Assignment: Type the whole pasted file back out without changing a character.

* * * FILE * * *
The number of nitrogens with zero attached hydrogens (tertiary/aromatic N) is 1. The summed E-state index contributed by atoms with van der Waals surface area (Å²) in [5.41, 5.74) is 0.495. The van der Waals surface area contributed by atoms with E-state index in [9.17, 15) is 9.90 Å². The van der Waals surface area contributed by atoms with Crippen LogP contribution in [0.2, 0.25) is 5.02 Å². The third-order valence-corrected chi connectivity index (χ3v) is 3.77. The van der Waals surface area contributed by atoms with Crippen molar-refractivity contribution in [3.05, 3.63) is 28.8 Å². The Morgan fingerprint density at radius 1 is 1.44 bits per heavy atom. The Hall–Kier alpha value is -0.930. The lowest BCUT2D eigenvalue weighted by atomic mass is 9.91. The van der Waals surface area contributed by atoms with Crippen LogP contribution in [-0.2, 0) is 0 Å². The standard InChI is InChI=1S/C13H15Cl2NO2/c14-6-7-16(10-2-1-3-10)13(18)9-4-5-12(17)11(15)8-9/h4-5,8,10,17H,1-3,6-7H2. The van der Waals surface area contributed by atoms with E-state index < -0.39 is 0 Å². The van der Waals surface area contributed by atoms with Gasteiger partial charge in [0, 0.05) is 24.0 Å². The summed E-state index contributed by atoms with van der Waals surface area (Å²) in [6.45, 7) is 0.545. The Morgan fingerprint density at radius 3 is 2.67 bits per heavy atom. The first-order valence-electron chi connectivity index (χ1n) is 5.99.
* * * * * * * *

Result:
The number of nitrogens with zero attached hydrogens (tertiary/aromatic N) is 1. The summed E-state index contributed by atoms with van der Waals surface area (Å²) in [5.41, 5.74) is 0.495. The van der Waals surface area contributed by atoms with E-state index in [9.17, 15) is 9.90 Å². The van der Waals surface area contributed by atoms with Crippen LogP contribution in [0.2, 0.25) is 5.02 Å². The third-order valence-corrected chi connectivity index (χ3v) is 3.77. The van der Waals surface area contributed by atoms with Crippen molar-refractivity contribution in [3.05, 3.63) is 28.8 Å². The Morgan fingerprint density at radius 1 is 1.44 bits per heavy atom. The Hall–Kier alpha value is -0.930. The lowest BCUT2D eigenvalue weighted by atomic mass is 9.91. The van der Waals surface area contributed by atoms with Crippen LogP contribution in [-0.2, 0) is 0 Å². The standard InChI is InChI=1S/C13H15Cl2NO2/c14-6-7-16(10-2-1-3-10)13(18)9-4-5-12(17)11(15)8-9/h4-5,8,10,17H,1-3,6-7H2. The van der Waals surface area contributed by atoms with E-state index < -0.39 is 0 Å². The van der Waals surface area contributed by atoms with Gasteiger partial charge in [0, 0.05) is 24.0 Å². The summed E-state index contributed by atoms with van der Waals surface area (Å²) in [6.45, 7) is 0.545. The Morgan fingerprint density at radius 3 is 2.67 bits per heavy atom. The first-order valence-electron chi connectivity index (χ1n) is 5.99.